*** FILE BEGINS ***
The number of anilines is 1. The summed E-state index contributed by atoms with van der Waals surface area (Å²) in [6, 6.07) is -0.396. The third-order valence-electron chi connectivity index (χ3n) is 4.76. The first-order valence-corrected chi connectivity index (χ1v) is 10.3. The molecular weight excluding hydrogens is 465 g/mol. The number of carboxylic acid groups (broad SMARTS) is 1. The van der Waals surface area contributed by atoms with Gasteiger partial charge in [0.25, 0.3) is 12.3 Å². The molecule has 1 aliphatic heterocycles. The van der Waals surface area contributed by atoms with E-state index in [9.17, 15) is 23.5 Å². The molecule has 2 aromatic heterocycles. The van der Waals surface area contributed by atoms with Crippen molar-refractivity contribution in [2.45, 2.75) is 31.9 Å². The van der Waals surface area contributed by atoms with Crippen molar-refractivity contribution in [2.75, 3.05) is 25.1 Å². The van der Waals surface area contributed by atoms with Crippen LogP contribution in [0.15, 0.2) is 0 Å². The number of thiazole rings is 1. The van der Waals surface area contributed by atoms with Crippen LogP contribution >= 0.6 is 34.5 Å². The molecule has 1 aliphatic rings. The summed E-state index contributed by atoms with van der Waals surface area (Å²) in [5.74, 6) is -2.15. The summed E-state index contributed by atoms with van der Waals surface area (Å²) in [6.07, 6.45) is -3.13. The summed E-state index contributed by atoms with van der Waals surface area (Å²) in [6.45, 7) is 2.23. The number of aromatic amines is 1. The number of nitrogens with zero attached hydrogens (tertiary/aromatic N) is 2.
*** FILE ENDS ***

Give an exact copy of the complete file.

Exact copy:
The number of anilines is 1. The summed E-state index contributed by atoms with van der Waals surface area (Å²) in [6, 6.07) is -0.396. The third-order valence-electron chi connectivity index (χ3n) is 4.76. The first-order valence-corrected chi connectivity index (χ1v) is 10.3. The molecular weight excluding hydrogens is 465 g/mol. The number of carboxylic acid groups (broad SMARTS) is 1. The van der Waals surface area contributed by atoms with Gasteiger partial charge in [0.25, 0.3) is 12.3 Å². The molecule has 1 aliphatic heterocycles. The van der Waals surface area contributed by atoms with E-state index in [9.17, 15) is 23.5 Å². The molecule has 2 aromatic heterocycles. The van der Waals surface area contributed by atoms with Crippen molar-refractivity contribution in [2.45, 2.75) is 31.9 Å². The van der Waals surface area contributed by atoms with Crippen molar-refractivity contribution in [2.75, 3.05) is 25.1 Å². The van der Waals surface area contributed by atoms with Crippen LogP contribution in [0.15, 0.2) is 0 Å². The number of thiazole rings is 1. The van der Waals surface area contributed by atoms with Crippen LogP contribution >= 0.6 is 34.5 Å². The molecule has 1 aliphatic rings. The summed E-state index contributed by atoms with van der Waals surface area (Å²) in [5.74, 6) is -2.15. The summed E-state index contributed by atoms with van der Waals surface area (Å²) in [6.07, 6.45) is -3.13. The summed E-state index contributed by atoms with van der Waals surface area (Å²) in [6.45, 7) is 2.23. The number of aromatic amines is 1. The number of nitrogens with zero attached hydrogens (tertiary/aromatic N) is 2.